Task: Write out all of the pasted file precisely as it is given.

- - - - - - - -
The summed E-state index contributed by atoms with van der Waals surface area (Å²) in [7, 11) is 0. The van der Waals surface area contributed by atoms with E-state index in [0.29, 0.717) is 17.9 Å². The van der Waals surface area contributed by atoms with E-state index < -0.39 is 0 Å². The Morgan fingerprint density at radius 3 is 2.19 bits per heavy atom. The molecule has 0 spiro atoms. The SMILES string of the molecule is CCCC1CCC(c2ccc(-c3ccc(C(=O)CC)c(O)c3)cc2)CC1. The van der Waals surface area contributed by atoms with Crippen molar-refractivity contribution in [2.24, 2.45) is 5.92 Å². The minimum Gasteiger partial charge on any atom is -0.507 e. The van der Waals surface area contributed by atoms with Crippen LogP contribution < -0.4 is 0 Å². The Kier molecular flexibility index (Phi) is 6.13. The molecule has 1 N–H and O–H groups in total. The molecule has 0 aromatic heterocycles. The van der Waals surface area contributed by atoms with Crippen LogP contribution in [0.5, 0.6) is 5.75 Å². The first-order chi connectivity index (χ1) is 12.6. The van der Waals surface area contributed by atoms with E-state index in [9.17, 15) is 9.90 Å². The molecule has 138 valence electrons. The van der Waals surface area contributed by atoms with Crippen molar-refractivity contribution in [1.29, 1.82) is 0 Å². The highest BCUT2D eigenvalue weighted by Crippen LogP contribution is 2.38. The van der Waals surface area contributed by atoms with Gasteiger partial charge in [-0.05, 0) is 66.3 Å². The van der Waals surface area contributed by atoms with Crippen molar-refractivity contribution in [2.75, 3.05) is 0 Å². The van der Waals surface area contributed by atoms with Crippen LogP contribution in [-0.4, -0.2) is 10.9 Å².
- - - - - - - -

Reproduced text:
The summed E-state index contributed by atoms with van der Waals surface area (Å²) in [7, 11) is 0. The van der Waals surface area contributed by atoms with E-state index in [0.29, 0.717) is 17.9 Å². The van der Waals surface area contributed by atoms with E-state index < -0.39 is 0 Å². The Morgan fingerprint density at radius 3 is 2.19 bits per heavy atom. The molecule has 0 spiro atoms. The SMILES string of the molecule is CCCC1CCC(c2ccc(-c3ccc(C(=O)CC)c(O)c3)cc2)CC1. The van der Waals surface area contributed by atoms with Crippen molar-refractivity contribution in [2.24, 2.45) is 5.92 Å². The minimum Gasteiger partial charge on any atom is -0.507 e. The van der Waals surface area contributed by atoms with Crippen LogP contribution < -0.4 is 0 Å². The Kier molecular flexibility index (Phi) is 6.13. The molecule has 1 N–H and O–H groups in total. The molecule has 0 aromatic heterocycles. The van der Waals surface area contributed by atoms with Crippen LogP contribution in [0.5, 0.6) is 5.75 Å². The first-order chi connectivity index (χ1) is 12.6. The van der Waals surface area contributed by atoms with E-state index in [9.17, 15) is 9.90 Å². The molecule has 138 valence electrons. The van der Waals surface area contributed by atoms with Crippen molar-refractivity contribution in [1.29, 1.82) is 0 Å². The highest BCUT2D eigenvalue weighted by Crippen LogP contribution is 2.38. The van der Waals surface area contributed by atoms with Gasteiger partial charge in [-0.05, 0) is 66.3 Å². The van der Waals surface area contributed by atoms with Crippen molar-refractivity contribution in [2.75, 3.05) is 0 Å². The van der Waals surface area contributed by atoms with Crippen LogP contribution in [-0.4, -0.2) is 10.9 Å².